Collecting Philosophy, was _at_##****

From: Allison J Parent <>
Date: Sun Apr 12 17:52:50 1998

<Hmmm... No flmes intended (and I hope we can agree to differ on this),

Same here. Of the 25+ machines in my room all are operable at a moments
notice some requiring being pluged in or a terminal plugged in.

<but I really can't see the point in collecting non-working computers _and
<keeping them that way_. Sure I get a lot of non-working machines, but the
<first thing I do is attempt to find a technical manual or scheamatic and
<repair them. Working machines are a lot more interesting. The case

Same here. Though I do have some that while now are working and stored
SBCs are less interesting to others. But a non-working system when
aquired is always tested, fixed if possible then I decide if I care to
have it in a location for easy use and access. If not I tend to pull it
out and periodically run it to insure it stays operable.

<I collect for many reasons, amongst them :
<1) The fun and mental challenge of restoring/repairing them. Fault
<finding can be interesting, you know

Same here, good mental exercise and what I learn can help others.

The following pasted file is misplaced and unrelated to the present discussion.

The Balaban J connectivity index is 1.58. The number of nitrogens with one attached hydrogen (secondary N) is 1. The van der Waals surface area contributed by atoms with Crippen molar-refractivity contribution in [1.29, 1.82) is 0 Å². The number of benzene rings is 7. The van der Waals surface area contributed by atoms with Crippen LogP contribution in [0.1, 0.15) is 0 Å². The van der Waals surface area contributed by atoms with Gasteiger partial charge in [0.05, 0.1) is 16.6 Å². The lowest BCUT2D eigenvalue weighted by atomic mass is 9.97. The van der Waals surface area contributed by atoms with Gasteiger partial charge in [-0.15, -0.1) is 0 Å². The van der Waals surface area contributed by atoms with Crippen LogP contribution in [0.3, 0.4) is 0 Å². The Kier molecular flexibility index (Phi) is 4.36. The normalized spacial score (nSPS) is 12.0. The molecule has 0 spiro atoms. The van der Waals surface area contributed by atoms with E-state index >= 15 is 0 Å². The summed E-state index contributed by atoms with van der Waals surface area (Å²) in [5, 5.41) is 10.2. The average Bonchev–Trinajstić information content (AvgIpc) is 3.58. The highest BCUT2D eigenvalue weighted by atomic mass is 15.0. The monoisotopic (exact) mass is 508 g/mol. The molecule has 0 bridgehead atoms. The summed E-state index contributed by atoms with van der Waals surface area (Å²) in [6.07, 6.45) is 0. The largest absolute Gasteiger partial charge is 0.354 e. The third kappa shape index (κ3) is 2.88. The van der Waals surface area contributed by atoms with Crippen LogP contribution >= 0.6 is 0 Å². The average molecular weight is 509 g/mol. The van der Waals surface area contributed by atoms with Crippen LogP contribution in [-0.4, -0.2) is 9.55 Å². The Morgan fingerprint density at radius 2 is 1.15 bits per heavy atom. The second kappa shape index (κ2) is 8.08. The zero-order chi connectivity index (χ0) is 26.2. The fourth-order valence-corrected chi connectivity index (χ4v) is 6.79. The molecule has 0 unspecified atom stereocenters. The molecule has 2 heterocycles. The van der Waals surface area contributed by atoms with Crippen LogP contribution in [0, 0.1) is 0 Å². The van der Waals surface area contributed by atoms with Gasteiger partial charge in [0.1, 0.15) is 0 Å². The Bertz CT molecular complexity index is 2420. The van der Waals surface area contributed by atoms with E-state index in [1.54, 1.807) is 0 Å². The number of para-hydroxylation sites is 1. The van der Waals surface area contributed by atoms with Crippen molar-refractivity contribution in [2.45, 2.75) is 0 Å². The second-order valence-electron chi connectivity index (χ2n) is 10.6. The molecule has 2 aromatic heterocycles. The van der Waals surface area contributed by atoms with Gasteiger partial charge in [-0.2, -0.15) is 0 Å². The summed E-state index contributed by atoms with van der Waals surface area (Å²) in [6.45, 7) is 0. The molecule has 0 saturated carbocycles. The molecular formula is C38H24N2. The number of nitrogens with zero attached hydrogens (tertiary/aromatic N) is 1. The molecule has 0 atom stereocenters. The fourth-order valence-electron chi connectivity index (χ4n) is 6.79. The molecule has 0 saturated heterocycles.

<2) Finding out what the machines I grew up dreaming of were really like.
<And the machines that came before them. I could never afford them when
<new, now I can play with them

Big time! Some were way out of my reach back when.

<3) Doing things that you can't do on a modern machine. Many classics,
<even minicomputers nd workstations are simple enough to understand
<completely. It's fun to rewrite microcode. It's fun to trace data through
<an ALU into the registers using a logic probe and 'scope. It's fun to
<debug a floppy controller at gate level. And it's fun to boot a machine
<from paper tape after toggling in the bootstrap from the panel

I'll add that some of my older machines are working hardware in that they
support a project or run software that I've not duplicated on the PC for
performance or usability.

<4) Tracing the history of certain features. To take a trivial example,
<IOBYTE at location 3 on CP/M can be traced back to the Intellec MCS8i. It
<was at location 3 on that machine (with the same format of 4 2-bit
<fields) as locations 0-2 were reserved for the reset jump instruction, so
<this was the first free RAM location.

Or interfaces like SCSI when it was SASI. Or 8" floppies.

Received on Sun Apr 12 1998 - 17:52:50 BST

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